Legislative and Political Report

No Mandate for Change in 2004 Congressional Elections

Handful of races will decide control of House and Senate.

Frank Voyack, Legislative/Political Representative
Air Line Pilot
, September 2004, p.32

Economists sometimes refer to Stein’s Law, which simply states the following: "Things that can’t go on forever, don’t." If applied to politics, that might suggest that the narrow majorities and the relatively even divide between the two parties in the U.S. Congress have now reached a point that is increasingly unsustainable.

In short, something’s gotta give. The U.S. Congress has become a caricature. It looks and plays the part of a dysfunctional family incapable of effectively dealing with the pressing issues at hand. One major reason for this development is that neither the Republicans nor the Democrats possess anything resembling a mandate. The hope of clearly defining a legislative agenda and enacting it into law is unimaginable under these circumstances.

It’s now been 10 years since the Republicans took control of the U.S. House of Representatives. On the Senate side, Republicans barely regained a majority of seats after the 2002 midterm elections. Yet, in both chambers, the margins remain so frustratingly slim that most legislative activity is reduced to little more than a rhetorical exercise.

That’s one reason why this year’s elections have often been portrayed as the inevitable clash and showdown that just might finally produce a decisive and unambiguous majority for the winning party.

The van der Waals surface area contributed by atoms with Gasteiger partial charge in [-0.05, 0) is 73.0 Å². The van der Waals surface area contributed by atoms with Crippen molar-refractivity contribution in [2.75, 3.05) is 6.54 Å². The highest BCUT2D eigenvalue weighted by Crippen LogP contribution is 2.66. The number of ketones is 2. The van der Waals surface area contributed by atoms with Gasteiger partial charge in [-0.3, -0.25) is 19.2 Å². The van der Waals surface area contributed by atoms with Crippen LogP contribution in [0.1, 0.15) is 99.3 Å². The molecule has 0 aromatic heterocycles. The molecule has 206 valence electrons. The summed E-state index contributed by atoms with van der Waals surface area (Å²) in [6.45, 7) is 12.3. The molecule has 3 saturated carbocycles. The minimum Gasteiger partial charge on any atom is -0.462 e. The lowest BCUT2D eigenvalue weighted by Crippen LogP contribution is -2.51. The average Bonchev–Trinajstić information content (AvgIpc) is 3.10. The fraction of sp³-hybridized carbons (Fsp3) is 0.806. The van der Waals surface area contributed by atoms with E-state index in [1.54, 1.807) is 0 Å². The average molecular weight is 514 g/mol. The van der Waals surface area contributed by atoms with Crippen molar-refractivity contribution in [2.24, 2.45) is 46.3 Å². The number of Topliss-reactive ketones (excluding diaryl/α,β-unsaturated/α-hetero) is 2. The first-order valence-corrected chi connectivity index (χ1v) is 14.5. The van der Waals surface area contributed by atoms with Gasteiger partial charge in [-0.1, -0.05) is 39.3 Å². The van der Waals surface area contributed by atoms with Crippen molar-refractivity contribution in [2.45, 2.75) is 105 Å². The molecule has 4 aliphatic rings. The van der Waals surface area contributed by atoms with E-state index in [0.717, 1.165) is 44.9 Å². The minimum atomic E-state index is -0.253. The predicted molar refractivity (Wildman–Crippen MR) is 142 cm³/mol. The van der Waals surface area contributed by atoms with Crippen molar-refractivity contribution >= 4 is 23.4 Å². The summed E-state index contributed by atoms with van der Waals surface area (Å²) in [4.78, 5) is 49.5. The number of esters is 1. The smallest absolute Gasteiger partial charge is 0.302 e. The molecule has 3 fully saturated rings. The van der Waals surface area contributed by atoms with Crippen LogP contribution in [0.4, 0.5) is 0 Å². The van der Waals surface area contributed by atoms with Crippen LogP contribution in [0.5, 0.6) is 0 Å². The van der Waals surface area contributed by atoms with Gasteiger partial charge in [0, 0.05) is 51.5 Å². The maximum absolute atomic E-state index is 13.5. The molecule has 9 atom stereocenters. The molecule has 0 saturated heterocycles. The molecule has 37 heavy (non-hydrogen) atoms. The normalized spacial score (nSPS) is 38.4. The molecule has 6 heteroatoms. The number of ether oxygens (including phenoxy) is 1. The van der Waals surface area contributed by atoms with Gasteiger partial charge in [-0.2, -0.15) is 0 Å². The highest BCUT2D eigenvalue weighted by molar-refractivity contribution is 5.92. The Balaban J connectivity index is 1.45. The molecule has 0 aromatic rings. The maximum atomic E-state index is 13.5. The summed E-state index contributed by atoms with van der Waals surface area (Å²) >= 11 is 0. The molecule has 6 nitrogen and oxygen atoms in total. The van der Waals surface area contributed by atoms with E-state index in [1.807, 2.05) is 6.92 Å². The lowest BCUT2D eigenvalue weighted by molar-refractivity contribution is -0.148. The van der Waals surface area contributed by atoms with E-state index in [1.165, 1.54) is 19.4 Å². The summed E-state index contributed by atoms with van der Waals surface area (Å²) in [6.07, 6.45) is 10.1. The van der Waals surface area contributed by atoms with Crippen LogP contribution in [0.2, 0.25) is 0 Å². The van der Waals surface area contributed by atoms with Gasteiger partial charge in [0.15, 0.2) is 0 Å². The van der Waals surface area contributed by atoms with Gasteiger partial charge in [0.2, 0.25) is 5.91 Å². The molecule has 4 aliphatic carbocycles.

How real is this scenario?

Only 6 months ago, Republican control of the House of Representatives appeared rock solid, with good reason to believe that their thin 11-seat margin would multiply considerably. Early recruiting failures, fundraising difficulties, and particularly redistricting all led observers to believe that the House Democrats had the political noose around their necks. Yet the Democrats slipped out with two special-election victories—Rod Chandler (Ky.–2) and Stephanie Herseth (S.D.–1)—in seats vacated by Republicans and in districts that widely supported George Bush in 2000. Buoyed by these gains, Democrats are unusually optimistic about their chances.

Still, many forces work in the Republicans favor, not the least of which is that House incumbents have routinely had a reelection rate of 98 percent over the last decade; and redistricting has thoroughly tightened the grip most incumbents have on their seats. Even though 435 House races will occur this year, the reality is that probably no more than two dozen can be genuinely considered competitive.

For Democrats, redistricting by the Republican-controlled Texas legislature put five incumbents in peril: Max Sandlin (Tex.–19), Nick Lampson (Tex.–2), Chet Edwards (Tex.–17), Martin Frost (Tex.–32), and Charlie Stenholm (Tex.–19). The latter two will each face a Republican incumbent (Pete Sessions and Randy Neugebauer) in heavily conservative districts. Other endangered Democratic incumbents are Dennis Moore (Kans.-3), Jim Matheson (Utah–2), Tim Holden (Pa.–17), Jim Marshall (Ga.–3), and Baron Hill (Ind.–9). Additionally, Democrats will have a tough time holding onto Kentucky’s 4th, where Rep. Ken Lucas is retiring, and Louisiana’s 7th and Pennsylvania’s 13th, where Reps. Chris John and Joe Hoeffel are leaving to run for the U.S. Senate.